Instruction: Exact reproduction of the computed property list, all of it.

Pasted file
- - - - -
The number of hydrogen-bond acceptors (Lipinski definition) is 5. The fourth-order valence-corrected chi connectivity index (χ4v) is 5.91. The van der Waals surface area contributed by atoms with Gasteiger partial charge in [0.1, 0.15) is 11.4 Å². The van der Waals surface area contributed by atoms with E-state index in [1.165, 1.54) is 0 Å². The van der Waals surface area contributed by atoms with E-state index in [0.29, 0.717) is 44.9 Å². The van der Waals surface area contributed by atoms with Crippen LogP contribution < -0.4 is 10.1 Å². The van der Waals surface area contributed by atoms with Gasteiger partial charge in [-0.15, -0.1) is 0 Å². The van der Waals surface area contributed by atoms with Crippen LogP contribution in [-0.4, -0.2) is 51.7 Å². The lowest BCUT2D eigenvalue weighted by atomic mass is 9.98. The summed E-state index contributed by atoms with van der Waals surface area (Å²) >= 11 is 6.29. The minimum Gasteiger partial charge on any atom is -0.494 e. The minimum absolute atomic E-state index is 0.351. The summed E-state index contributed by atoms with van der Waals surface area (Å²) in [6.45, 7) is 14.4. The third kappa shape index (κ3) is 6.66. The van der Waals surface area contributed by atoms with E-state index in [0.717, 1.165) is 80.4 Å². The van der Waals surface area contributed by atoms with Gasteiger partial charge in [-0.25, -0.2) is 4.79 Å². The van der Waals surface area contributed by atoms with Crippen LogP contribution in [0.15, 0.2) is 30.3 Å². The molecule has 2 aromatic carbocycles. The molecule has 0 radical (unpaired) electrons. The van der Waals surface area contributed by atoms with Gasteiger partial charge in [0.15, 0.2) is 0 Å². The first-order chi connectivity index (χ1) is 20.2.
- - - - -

The number of hydrogen-bond acceptors (Lipinski definition) is 5. The fourth-order valence-corrected chi connectivity index (χ4v) is 5.91. The van der Waals surface area contributed by atoms with Gasteiger partial charge in [0.1, 0.15) is 11.4 Å². The van der Waals surface area contributed by atoms with E-state index in [1.165, 1.54) is 0 Å². The van der Waals surface area contributed by atoms with E-state index in [0.29, 0.717) is 44.9 Å². The van der Waals surface area contributed by atoms with Crippen LogP contribution < -0.4 is 10.1 Å². The van der Waals surface area contributed by atoms with Gasteiger partial charge in [-0.15, -0.1) is 0 Å². The van der Waals surface area contributed by atoms with Crippen LogP contribution in [-0.4, -0.2) is 51.7 Å². The lowest BCUT2D eigenvalue weighted by atomic mass is 9.98. The summed E-state index contributed by atoms with van der Waals surface area (Å²) >= 11 is 6.29. The minimum Gasteiger partial charge on any atom is -0.494 e. The minimum absolute atomic E-state index is 0.351. The summed E-state index contributed by atoms with van der Waals surface area (Å²) in [6.45, 7) is 14.4. The third kappa shape index (κ3) is 6.66. The van der Waals surface area contributed by atoms with E-state index in [0.717, 1.165) is 80.4 Å². The van der Waals surface area contributed by atoms with Gasteiger partial charge in [-0.25, -0.2) is 4.79 Å². The van der Waals surface area contributed by atoms with Crippen LogP contribution in [0.15, 0.2) is 30.3 Å². The molecule has 2 aromatic carbocycles. The molecule has 0 radical (unpaired) electrons. The van der Waals surface area contributed by atoms with Gasteiger partial charge in [0.15, 0.2) is 0 Å². The first-order chi connectivity index (χ1) is 20.2.